Principles of Training
There are five main principles of training that we need to consider when designing an exercise programme. The principles of training should provide the entire basis by which the programme is constructed.
By considering all of the principles we can ensure the exercise programme is safe, effective, realistic and enjoyable. To a very large degree, the success of any training programme will depend on how closely it adheres to the principles of training.
This article outlines each of the five core principles of training, explaining their relevance and application to any programme.
Specificity is perhaps the most important principle of training. When we refer to specificity in a training sense, we mean how specific is the training to the goal or event we are training for? Each athlete or casual exerciser should train specifically to their goal. There is no point in a marathon runner spending hours in the gym performing heavy Olympic lifts. Conversely, there is no point in a Power Lifter developing their VO² max with intense cardiovascular exercise.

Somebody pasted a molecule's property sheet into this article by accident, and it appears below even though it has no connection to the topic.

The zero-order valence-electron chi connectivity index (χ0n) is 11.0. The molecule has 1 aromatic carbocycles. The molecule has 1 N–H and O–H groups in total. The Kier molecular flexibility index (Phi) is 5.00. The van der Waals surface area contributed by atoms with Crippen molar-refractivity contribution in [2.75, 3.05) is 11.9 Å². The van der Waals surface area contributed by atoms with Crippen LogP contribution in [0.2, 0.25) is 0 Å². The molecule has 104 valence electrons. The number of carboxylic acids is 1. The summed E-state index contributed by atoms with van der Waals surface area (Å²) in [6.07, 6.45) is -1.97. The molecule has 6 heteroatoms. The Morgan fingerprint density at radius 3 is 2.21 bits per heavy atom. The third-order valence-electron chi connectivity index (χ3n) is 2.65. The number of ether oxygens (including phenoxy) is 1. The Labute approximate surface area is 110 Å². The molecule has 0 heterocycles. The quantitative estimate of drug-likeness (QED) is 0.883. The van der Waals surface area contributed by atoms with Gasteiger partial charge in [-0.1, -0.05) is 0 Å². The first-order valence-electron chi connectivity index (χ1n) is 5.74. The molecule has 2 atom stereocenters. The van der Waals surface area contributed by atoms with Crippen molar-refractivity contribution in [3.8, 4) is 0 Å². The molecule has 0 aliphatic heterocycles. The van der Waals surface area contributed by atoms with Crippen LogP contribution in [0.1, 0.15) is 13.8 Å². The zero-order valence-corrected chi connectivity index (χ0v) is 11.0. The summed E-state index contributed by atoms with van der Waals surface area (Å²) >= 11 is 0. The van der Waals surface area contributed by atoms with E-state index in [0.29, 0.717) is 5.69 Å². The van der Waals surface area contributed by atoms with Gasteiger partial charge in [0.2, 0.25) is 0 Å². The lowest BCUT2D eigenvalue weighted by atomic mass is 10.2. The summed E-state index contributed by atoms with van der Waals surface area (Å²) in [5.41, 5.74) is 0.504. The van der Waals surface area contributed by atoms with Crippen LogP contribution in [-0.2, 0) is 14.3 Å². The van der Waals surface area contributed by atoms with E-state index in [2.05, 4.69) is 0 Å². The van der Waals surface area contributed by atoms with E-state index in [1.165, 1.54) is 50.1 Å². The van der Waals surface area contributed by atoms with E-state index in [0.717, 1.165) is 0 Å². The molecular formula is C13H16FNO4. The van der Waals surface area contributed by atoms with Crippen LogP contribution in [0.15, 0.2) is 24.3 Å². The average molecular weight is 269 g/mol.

The purpose of specific training is to develop the physiological capability to cope with the event in question.
You need to consider…
- Goals (Sporting or physique)
- Nature of event (Strength-based, stamina-based, sprint-based)
- Areas of weakness (Poor stamina, weak body parts, previous injuries)
- Equipment (what equipment do you have access to?)
- Time (how much training time is available)
When all of these are considered, the exercises, the nature of training, length of programme and the training equipment can be finalised.
Specificity can be summarised as training ‘smart’. It is important that you always train hard, but training smart will determine how efficiently and effectively you achieve your training and physique goals.